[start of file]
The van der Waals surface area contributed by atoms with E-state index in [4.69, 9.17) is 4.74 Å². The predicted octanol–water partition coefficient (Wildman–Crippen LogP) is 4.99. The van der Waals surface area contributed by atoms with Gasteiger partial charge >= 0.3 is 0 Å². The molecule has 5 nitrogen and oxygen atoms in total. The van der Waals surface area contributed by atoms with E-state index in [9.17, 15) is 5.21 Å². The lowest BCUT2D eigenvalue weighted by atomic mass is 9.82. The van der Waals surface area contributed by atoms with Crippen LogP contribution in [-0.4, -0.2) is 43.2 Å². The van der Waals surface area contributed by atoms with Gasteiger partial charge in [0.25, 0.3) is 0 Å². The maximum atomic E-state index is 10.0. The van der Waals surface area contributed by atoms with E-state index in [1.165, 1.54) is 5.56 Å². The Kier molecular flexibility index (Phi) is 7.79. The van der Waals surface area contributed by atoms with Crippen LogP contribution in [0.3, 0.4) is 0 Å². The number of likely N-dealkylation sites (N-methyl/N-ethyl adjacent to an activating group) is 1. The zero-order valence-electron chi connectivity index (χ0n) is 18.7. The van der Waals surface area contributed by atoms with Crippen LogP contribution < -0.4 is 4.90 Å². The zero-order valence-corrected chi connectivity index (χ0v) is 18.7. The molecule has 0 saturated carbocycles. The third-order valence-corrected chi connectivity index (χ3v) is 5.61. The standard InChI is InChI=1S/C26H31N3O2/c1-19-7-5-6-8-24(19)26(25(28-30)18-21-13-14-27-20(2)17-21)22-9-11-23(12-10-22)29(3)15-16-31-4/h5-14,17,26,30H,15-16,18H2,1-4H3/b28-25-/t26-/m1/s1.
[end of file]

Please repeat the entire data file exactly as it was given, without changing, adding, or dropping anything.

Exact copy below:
The van der Waals surface area contributed by atoms with E-state index in [4.69, 9.17) is 4.74 Å². The predicted octanol–water partition coefficient (Wildman–Crippen LogP) is 4.99. The van der Waals surface area contributed by atoms with Gasteiger partial charge >= 0.3 is 0 Å². The molecule has 5 nitrogen and oxygen atoms in total. The van der Waals surface area contributed by atoms with E-state index in [9.17, 15) is 5.21 Å². The lowest BCUT2D eigenvalue weighted by atomic mass is 9.82. The van der Waals surface area contributed by atoms with Crippen LogP contribution in [-0.4, -0.2) is 43.2 Å². The van der Waals surface area contributed by atoms with Gasteiger partial charge in [0.25, 0.3) is 0 Å². The maximum atomic E-state index is 10.0. The van der Waals surface area contributed by atoms with E-state index in [1.165, 1.54) is 5.56 Å². The Kier molecular flexibility index (Phi) is 7.79. The van der Waals surface area contributed by atoms with Crippen LogP contribution in [0.3, 0.4) is 0 Å². The number of likely N-dealkylation sites (N-methyl/N-ethyl adjacent to an activating group) is 1. The zero-order valence-electron chi connectivity index (χ0n) is 18.7. The van der Waals surface area contributed by atoms with Crippen LogP contribution < -0.4 is 4.90 Å². The zero-order valence-corrected chi connectivity index (χ0v) is 18.7. The molecule has 0 saturated carbocycles. The third-order valence-corrected chi connectivity index (χ3v) is 5.61. The standard InChI is InChI=1S/C26H31N3O2/c1-19-7-5-6-8-24(19)26(25(28-30)18-21-13-14-27-20(2)17-21)22-9-11-23(12-10-22)29(3)15-16-31-4/h5-14,17,26,30H,15-16,18H2,1-4H3/b28-25-/t26-/m1/s1.